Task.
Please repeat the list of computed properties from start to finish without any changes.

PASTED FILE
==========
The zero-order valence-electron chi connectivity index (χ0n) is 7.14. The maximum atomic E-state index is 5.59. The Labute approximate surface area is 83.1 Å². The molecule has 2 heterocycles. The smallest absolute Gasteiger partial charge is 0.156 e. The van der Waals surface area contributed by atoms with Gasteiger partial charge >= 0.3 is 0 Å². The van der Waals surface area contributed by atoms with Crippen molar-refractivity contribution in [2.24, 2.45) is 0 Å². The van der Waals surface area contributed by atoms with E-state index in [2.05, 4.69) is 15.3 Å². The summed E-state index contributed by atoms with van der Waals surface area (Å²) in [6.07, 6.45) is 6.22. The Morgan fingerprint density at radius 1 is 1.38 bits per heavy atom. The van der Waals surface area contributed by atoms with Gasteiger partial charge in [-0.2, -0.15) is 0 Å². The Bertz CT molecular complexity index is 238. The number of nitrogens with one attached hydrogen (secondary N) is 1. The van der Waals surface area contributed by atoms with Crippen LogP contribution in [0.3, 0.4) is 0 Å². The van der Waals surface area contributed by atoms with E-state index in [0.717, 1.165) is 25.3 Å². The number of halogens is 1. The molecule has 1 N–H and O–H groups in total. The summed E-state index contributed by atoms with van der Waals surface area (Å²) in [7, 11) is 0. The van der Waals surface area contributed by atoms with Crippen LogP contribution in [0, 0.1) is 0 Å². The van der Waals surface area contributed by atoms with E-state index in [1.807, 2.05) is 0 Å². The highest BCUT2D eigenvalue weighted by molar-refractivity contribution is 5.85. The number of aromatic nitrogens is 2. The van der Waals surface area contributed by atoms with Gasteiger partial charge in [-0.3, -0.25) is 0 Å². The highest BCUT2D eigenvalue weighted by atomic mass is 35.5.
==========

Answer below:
The zero-order valence-electron chi connectivity index (χ0n) is 7.14. The maximum atomic E-state index is 5.59. The Labute approximate surface area is 83.1 Å². The molecule has 2 heterocycles. The smallest absolute Gasteiger partial charge is 0.156 e. The van der Waals surface area contributed by atoms with Gasteiger partial charge >= 0.3 is 0 Å². The van der Waals surface area contributed by atoms with Crippen molar-refractivity contribution in [2.24, 2.45) is 0 Å². The van der Waals surface area contributed by atoms with E-state index in [2.05, 4.69) is 15.3 Å². The summed E-state index contributed by atoms with van der Waals surface area (Å²) in [6.07, 6.45) is 6.22. The Morgan fingerprint density at radius 1 is 1.38 bits per heavy atom. The van der Waals surface area contributed by atoms with Gasteiger partial charge in [-0.2, -0.15) is 0 Å². The Bertz CT molecular complexity index is 238. The number of nitrogens with one attached hydrogen (secondary N) is 1. The van der Waals surface area contributed by atoms with Crippen LogP contribution in [0.3, 0.4) is 0 Å². The van der Waals surface area contributed by atoms with E-state index in [0.717, 1.165) is 25.3 Å². The number of halogens is 1. The molecule has 1 N–H and O–H groups in total. The summed E-state index contributed by atoms with van der Waals surface area (Å²) in [7, 11) is 0. The van der Waals surface area contributed by atoms with Crippen LogP contribution in [0, 0.1) is 0 Å². The van der Waals surface area contributed by atoms with E-state index in [1.807, 2.05) is 0 Å². The highest BCUT2D eigenvalue weighted by molar-refractivity contribution is 5.85. The number of aromatic nitrogens is 2. The van der Waals surface area contributed by atoms with Gasteiger partial charge in [-0.3, -0.25) is 0 Å². The highest BCUT2D eigenvalue weighted by atomic mass is 35.5.